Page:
The structure of this course was specifically designed to address potential challenges, such as limited faculty time and varied levels of EBM acceptance.20 The course takes place for a week in the summer, when the faculty teaching load is lessened, and is held in the mornings so that participants can still attend clinic shifts in the afternoon. Each cohort of Vanguard Faculty takes this course twice (once per summer for 2 years), which allows them to revisit the material and gain a deeper understanding of the concepts. Blending previous and new cohorts allows the more experienced cohort members to assist and mentor the newer ones. We also encourage Vanguard Faculty members who have taken the course twice to teach a section of the course the following year. As more faculty members become comfortable with instructing their peers in EBM concepts, there will be a bigger cadre of EBM-trained teachers to sustain these trainings. Finally, to engage the participants and address various philosophical perspectives about the applicability of EBM concepts to CAM,21,22 course instructors specifically choose articles that are of interest to CAM practitioners and allot time in class to discuss participants' understanding about the applications and limitations of EBM in CAM. In addition, course organizers and instructors emphasize that biomedical literature is only one form of evidence and that there are other “ways of knowing”—such as ancient texts, advice from CAM colleagues, and intuition—that can comprise the “evidence” in evidence-based medicine.13,23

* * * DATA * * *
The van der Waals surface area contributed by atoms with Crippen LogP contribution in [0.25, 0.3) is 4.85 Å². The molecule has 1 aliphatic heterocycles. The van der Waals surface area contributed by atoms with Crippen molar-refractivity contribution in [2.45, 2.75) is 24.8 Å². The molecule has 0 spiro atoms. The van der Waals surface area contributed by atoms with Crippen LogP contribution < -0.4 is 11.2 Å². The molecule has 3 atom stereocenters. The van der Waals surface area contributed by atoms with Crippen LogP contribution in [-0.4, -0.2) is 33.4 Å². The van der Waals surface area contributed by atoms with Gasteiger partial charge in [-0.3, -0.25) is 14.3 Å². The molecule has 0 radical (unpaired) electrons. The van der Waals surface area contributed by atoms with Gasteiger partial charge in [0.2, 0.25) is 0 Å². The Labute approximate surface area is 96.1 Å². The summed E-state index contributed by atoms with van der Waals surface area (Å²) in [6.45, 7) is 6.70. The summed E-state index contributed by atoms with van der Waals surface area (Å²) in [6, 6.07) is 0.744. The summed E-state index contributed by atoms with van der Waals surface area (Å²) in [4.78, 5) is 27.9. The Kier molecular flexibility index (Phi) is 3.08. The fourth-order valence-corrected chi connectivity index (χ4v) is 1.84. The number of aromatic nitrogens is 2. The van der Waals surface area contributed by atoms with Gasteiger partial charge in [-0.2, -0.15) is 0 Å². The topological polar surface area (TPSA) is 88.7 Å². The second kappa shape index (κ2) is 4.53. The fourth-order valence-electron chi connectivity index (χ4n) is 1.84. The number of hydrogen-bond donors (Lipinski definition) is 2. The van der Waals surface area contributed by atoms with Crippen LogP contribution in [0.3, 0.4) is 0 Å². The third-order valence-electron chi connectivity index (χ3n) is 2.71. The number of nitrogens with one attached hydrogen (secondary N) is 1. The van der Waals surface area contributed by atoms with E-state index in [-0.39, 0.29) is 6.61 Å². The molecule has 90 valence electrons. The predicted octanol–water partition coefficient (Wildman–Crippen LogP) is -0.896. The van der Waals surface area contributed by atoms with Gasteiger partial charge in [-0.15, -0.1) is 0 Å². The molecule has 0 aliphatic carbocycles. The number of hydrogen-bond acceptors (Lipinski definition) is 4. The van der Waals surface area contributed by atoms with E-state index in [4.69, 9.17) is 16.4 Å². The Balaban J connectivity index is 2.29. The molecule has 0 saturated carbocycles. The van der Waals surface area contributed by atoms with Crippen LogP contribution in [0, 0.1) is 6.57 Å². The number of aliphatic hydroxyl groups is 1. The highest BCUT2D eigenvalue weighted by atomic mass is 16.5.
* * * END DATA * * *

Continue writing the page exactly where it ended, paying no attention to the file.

Results from pre- and postcourse evaluations suggest that, overall, there were significant changes in EBM practice attitudes, self-appraised skills, and objectively assessed skills as a result of the short course.

2. Professional skills enhancement

Vanguard Faculty members are also encouraged to enhance their professional skills. Upon entering the program, each Vanguard Faculty member meets with R-CAMP staff members to set objectives for curriculum enhancements and establish personal professional goals. R-CAMP's academic leadership team helps facilitate both of these objectives. Most CAM educators were educated in a pre-EBM era and lack familiarity or expertise in research skills and EBM. The scarcity of clinical researchers at natural medicine colleges further limits exposure of teaching faculty to research and opportunities for participation. Thus, faculty development, empowerment, and support are all critical for a successful curriculum revision initiative.